With all of the free time I seem to have lately, my husband and I have been slowly trying to clean out different parts of our home. Feeling overwhelmed with the task, I picked up a copy of Marie Kondo’s book, The Life Changing Magic of Tidying Up and binge watched her shows on Netflix. (I never realized how entertaining it could be to watch other people work, while I sipped coffee!)
Feeling prepared, I began with my dresser. I touched each item and asked myself if it “sparked joy.” I sorted the items into 3 piles, just as she instructs: Keep, Throw, Give.
If you noticed, I did not include a pile for Sell.
Several years ago, my husband and I came to the difficult realization that Yard Sales/Garage Sales/Tag Sales are not worth the time and effort. It may have something to do with the fact that I insisted on holding one on a day that forecasted rain. Everything we were selling got incredibly wet and we had to leave it in our garage for days before we could donate it.
Or maybe it was because I sold my daughter’s favorite Barney the dinosaur stuffed animal to a woman who said that Sophie would love it. Imagine my surprise when I went for a walk later that week and spied Barney in this woman’s backyard. It turned out that Sophie was a chihuahua and Barney ended up in shreds. I am still traumatized by this decision.
If only I had been as smart as Rose Nylund, then Barney would still be in one piece.
If you have never read Marie Kondo’s book or watched her show, you may be wondering about the whole “sparking joy” thing. I have to be honest and tell you that it is truly life changing.
Let me give you an example. When holding up a t-shirt that I got as a souvenir from a trip a few years ago, I noticed that it had a few stains on it. I had other mementos from the trip, so I was able to say “thank you” to my shirt and put it in the throw pile. Done. Next item.
Now for someone who is not as sentimental as I am, this may appear laughable. That’s okay. You can laugh. In fact, my husband and I did too the first several times we went through this process. But the truth is, many of us tend to hold onto things for the memory, not for the necessity of the item. Once we can acknowledge another way to honor the memory, we can let go of objects that get in our way of having order in our homes and lives.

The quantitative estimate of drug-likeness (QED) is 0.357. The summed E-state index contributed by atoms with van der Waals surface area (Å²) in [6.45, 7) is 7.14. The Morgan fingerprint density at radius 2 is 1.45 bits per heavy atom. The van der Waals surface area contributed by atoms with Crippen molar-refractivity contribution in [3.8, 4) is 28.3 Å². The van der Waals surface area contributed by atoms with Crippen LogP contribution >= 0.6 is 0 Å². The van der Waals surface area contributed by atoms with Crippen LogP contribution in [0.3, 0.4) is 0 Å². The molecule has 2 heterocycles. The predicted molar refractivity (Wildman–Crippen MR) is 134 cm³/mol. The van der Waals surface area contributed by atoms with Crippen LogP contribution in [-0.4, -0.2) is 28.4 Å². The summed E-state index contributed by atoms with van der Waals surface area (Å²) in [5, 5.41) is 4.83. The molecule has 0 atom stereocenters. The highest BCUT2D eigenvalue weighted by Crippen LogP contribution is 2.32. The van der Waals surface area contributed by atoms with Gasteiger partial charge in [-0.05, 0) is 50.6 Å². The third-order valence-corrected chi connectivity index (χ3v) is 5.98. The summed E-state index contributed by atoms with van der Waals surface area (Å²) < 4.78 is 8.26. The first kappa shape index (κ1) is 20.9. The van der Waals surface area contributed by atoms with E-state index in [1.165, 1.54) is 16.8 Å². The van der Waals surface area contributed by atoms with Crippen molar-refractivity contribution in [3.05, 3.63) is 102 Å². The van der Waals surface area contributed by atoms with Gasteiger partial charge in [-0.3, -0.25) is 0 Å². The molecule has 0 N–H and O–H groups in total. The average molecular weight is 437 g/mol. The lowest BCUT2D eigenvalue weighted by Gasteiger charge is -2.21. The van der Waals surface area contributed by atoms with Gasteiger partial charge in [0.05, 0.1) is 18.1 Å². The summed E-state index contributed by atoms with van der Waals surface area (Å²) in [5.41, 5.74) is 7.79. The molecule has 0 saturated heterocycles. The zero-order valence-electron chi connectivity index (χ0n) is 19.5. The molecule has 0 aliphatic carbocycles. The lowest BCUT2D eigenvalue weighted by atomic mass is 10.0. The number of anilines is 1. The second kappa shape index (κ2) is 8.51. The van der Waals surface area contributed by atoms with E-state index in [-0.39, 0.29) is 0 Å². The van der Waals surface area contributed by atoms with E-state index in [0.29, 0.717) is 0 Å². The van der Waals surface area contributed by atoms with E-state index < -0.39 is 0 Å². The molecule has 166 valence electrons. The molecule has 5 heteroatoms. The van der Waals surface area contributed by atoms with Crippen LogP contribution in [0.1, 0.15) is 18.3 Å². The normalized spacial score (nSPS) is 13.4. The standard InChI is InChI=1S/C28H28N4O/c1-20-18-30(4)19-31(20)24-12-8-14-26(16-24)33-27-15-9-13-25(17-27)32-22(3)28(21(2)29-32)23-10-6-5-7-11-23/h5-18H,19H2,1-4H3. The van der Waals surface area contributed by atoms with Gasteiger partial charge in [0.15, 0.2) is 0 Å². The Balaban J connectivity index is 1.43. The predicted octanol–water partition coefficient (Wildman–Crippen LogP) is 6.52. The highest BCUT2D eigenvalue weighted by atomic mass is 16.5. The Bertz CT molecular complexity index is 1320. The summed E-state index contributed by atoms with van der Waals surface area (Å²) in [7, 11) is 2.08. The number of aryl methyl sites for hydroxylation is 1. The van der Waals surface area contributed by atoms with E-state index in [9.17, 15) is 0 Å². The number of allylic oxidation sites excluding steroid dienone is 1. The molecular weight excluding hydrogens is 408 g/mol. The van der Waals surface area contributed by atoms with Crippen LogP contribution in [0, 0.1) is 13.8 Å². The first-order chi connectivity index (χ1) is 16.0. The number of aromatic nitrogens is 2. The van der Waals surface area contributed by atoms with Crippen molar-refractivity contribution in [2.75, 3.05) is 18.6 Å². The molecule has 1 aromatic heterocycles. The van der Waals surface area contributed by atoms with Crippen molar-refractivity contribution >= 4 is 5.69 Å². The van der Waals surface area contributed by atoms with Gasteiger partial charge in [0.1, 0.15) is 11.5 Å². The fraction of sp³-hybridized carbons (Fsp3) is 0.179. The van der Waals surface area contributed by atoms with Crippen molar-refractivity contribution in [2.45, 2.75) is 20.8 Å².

Clothes are easy for me to make this decision.
Books are not. I feel joy when I pick up every book. So, I decided that I would limit the books that I keep to one book shelf. Only the books that I truly want to read again because they will “spark joy” will be put back on the shelves. All of the rest will be donated so someone else can have the opportunity to “spark joy”. I reasoned that if I really wanted to read it again, I could always borrow it from the library.
But my children’s books, that is another story. I can remember where I was when I read it. I can remember how many times I read it. I can recite lines from it. I consider myself a work in progress in this area. So, I put all of my children’s favorite books into a box labeled KEEP and stored them away for future grandchildren.
Sometimes, memories from the past are important enough that they should be become a traditions in the future.
Have you ever tried Marie Kondo’s method? Do have a hard time getting rid of items? Are you a book hoarder too?